- Pack a box full of Elevate Me organic energy bars. They are loaded with quality ingredients and will keep you satisfied until your next meal. They were my life savior on my trip to Virginia last weekend!
There you have it, 8 tips to keep in mind when travelling. Remember, when you fail to plan, you plan to fail. Always be one step ahead of the game and success is bound to follow.
Hi, this is Alison and I am a Canadian Junior Elite Triathlete. I’ve been training for many years and often find good quality snacks hard to come by. When I was first introduced to Elevate Me back in early last year through one of my dad’s business partners I was excited and relieved because I finally found a bar that used whole foods and actually tasted good!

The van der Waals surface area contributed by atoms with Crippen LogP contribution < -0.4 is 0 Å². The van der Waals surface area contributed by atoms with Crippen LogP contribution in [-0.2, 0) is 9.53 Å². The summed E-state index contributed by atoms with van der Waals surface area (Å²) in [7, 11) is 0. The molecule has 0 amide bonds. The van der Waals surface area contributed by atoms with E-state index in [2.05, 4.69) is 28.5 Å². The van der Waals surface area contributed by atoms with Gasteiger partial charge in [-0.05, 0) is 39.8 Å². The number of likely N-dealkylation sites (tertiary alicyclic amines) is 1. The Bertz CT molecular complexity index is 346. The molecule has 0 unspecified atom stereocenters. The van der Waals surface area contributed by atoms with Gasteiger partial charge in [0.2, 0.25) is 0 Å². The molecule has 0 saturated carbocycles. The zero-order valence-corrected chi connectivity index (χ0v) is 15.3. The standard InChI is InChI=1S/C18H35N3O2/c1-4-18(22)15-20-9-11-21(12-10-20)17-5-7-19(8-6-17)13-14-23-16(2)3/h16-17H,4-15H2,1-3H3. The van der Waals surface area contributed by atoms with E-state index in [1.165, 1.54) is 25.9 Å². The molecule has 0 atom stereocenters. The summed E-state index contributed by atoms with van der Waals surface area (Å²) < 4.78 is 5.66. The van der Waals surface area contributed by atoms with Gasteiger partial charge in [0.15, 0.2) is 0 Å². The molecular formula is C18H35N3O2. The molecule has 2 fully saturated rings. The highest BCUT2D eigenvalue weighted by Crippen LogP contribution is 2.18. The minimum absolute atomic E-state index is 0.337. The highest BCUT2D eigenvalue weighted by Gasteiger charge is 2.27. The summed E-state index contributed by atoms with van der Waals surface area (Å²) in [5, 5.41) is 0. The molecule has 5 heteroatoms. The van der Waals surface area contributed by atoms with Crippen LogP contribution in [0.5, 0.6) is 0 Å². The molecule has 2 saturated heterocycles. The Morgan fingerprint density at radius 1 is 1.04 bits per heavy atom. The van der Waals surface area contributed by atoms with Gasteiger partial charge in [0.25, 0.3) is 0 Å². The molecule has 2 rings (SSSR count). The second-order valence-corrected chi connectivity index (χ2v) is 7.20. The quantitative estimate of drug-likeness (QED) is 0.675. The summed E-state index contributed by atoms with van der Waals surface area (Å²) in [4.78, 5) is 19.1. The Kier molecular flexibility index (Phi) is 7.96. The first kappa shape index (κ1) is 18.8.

So what do I do? I swim, I bike and I run. However I also go to school, do yoga, lift weights, follow a proper nutritional diet and somehow manage to fit in time for fun and friends. Not saying that training isn’t fun, it is very fun and fun is partially what motivates me to train over 24 hours a week. This is just a quick summary of my life and it may sound crazy but with the right planning and drive anything is possible. How do I know this? Well because in one short year of training for the sport of triathlon I’ve gone from being a total Rookie to Junior National Champion to Canada Games Champion to 6th at Junior World Championships. A lot of hard and painful work was required but just putting in the hours doesn’t cut it. Believing in yourself and in what you’re trying to accomplish is key to any success. I have to admit I never believed I could even qualify for World Championships let alone place top 6. However, I did believe in myself, hard training and busy lifestyle regimen …and look what happened.